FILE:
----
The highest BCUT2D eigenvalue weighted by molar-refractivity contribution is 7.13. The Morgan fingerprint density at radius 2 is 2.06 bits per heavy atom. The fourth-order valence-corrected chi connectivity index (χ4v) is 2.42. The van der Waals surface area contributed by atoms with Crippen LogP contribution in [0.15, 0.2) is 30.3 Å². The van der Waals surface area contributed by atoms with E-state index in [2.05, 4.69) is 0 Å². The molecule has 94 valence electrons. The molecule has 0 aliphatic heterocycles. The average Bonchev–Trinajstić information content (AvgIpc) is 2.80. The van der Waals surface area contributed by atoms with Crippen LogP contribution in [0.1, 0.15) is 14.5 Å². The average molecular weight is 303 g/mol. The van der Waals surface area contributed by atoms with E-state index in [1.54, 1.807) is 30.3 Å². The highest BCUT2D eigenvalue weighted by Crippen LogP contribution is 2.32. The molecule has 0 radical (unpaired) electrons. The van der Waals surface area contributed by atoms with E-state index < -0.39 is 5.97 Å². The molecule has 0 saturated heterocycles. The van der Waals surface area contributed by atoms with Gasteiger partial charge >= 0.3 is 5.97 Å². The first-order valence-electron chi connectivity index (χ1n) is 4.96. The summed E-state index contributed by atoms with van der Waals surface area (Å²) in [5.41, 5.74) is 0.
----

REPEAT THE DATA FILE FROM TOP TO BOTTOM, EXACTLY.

The highest BCUT2D eigenvalue weighted by molar-refractivity contribution is 7.13. The Morgan fingerprint density at radius 2 is 2.06 bits per heavy atom. The fourth-order valence-corrected chi connectivity index (χ4v) is 2.42. The van der Waals surface area contributed by atoms with Crippen LogP contribution in [0.15, 0.2) is 30.3 Å². The van der Waals surface area contributed by atoms with E-state index in [2.05, 4.69) is 0 Å². The molecule has 94 valence electrons. The molecule has 0 aliphatic heterocycles. The average Bonchev–Trinajstić information content (AvgIpc) is 2.80. The van der Waals surface area contributed by atoms with Crippen LogP contribution in [0.1, 0.15) is 14.5 Å². The average molecular weight is 303 g/mol. The van der Waals surface area contributed by atoms with E-state index in [1.54, 1.807) is 30.3 Å². The highest BCUT2D eigenvalue weighted by Crippen LogP contribution is 2.32. The molecule has 0 radical (unpaired) electrons. The van der Waals surface area contributed by atoms with E-state index < -0.39 is 5.97 Å². The molecule has 0 saturated heterocycles. The van der Waals surface area contributed by atoms with Gasteiger partial charge >= 0.3 is 5.97 Å². The first-order valence-electron chi connectivity index (χ1n) is 4.96. The summed E-state index contributed by atoms with van der Waals surface area (Å²) in [5.41, 5.74) is 0.